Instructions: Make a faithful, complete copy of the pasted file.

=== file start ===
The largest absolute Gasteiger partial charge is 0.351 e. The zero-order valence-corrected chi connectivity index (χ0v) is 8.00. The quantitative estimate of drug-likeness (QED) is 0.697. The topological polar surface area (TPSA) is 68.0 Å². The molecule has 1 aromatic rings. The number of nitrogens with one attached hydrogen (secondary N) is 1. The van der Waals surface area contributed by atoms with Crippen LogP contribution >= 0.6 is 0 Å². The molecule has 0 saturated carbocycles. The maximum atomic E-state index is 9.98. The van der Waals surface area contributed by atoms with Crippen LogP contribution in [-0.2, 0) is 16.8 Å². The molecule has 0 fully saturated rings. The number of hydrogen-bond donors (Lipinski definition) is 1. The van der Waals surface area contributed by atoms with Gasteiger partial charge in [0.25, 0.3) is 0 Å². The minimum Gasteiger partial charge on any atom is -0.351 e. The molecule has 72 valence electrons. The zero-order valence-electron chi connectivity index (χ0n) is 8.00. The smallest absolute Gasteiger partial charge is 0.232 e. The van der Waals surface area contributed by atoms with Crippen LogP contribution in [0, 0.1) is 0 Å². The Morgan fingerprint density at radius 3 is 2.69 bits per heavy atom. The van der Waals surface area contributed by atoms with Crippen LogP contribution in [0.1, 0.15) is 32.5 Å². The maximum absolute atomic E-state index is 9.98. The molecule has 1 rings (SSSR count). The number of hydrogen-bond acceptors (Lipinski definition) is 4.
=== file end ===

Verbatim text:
The largest absolute Gasteiger partial charge is 0.351 e. The zero-order valence-corrected chi connectivity index (χ0v) is 8.00. The quantitative estimate of drug-likeness (QED) is 0.697. The topological polar surface area (TPSA) is 68.0 Å². The molecule has 1 aromatic rings. The number of nitrogens with one attached hydrogen (secondary N) is 1. The van der Waals surface area contributed by atoms with Crippen LogP contribution >= 0.6 is 0 Å². The molecule has 0 saturated carbocycles. The maximum atomic E-state index is 9.98. The van der Waals surface area contributed by atoms with Crippen LogP contribution in [-0.2, 0) is 16.8 Å². The molecule has 0 fully saturated rings. The number of hydrogen-bond donors (Lipinski definition) is 1. The van der Waals surface area contributed by atoms with Gasteiger partial charge in [0.25, 0.3) is 0 Å². The minimum Gasteiger partial charge on any atom is -0.351 e. The molecule has 72 valence electrons. The zero-order valence-electron chi connectivity index (χ0n) is 8.00. The smallest absolute Gasteiger partial charge is 0.232 e. The van der Waals surface area contributed by atoms with Crippen LogP contribution in [0, 0.1) is 0 Å². The Morgan fingerprint density at radius 3 is 2.69 bits per heavy atom. The van der Waals surface area contributed by atoms with Crippen LogP contribution in [0.1, 0.15) is 32.5 Å². The maximum absolute atomic E-state index is 9.98. The molecule has 1 rings (SSSR count). The number of hydrogen-bond acceptors (Lipinski definition) is 4.